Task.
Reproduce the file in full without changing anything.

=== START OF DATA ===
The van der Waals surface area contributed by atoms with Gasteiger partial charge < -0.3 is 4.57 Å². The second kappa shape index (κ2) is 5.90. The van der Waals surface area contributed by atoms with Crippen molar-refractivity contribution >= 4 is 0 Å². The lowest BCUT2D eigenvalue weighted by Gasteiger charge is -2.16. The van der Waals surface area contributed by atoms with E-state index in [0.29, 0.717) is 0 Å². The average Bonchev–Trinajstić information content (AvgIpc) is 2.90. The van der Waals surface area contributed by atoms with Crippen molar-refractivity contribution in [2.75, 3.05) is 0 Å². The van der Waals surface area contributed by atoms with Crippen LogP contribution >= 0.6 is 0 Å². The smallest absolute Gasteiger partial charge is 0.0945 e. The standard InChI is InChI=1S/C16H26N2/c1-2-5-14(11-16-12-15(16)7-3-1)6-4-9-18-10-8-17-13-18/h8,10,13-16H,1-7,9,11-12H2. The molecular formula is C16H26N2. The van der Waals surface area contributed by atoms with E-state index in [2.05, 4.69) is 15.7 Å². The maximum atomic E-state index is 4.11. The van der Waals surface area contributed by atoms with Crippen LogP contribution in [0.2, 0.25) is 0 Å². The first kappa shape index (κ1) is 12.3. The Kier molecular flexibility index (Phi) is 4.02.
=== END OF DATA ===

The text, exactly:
The van der Waals surface area contributed by atoms with Gasteiger partial charge < -0.3 is 4.57 Å². The second kappa shape index (κ2) is 5.90. The van der Waals surface area contributed by atoms with Crippen molar-refractivity contribution >= 4 is 0 Å². The lowest BCUT2D eigenvalue weighted by Gasteiger charge is -2.16. The van der Waals surface area contributed by atoms with E-state index in [0.29, 0.717) is 0 Å². The average Bonchev–Trinajstić information content (AvgIpc) is 2.90. The van der Waals surface area contributed by atoms with Crippen molar-refractivity contribution in [2.75, 3.05) is 0 Å². The van der Waals surface area contributed by atoms with Crippen LogP contribution >= 0.6 is 0 Å². The smallest absolute Gasteiger partial charge is 0.0945 e. The standard InChI is InChI=1S/C16H26N2/c1-2-5-14(11-16-12-15(16)7-3-1)6-4-9-18-10-8-17-13-18/h8,10,13-16H,1-7,9,11-12H2. The molecular formula is C16H26N2. The van der Waals surface area contributed by atoms with E-state index in [2.05, 4.69) is 15.7 Å². The maximum atomic E-state index is 4.11. The van der Waals surface area contributed by atoms with Crippen LogP contribution in [0.2, 0.25) is 0 Å². The first kappa shape index (κ1) is 12.3. The Kier molecular flexibility index (Phi) is 4.02.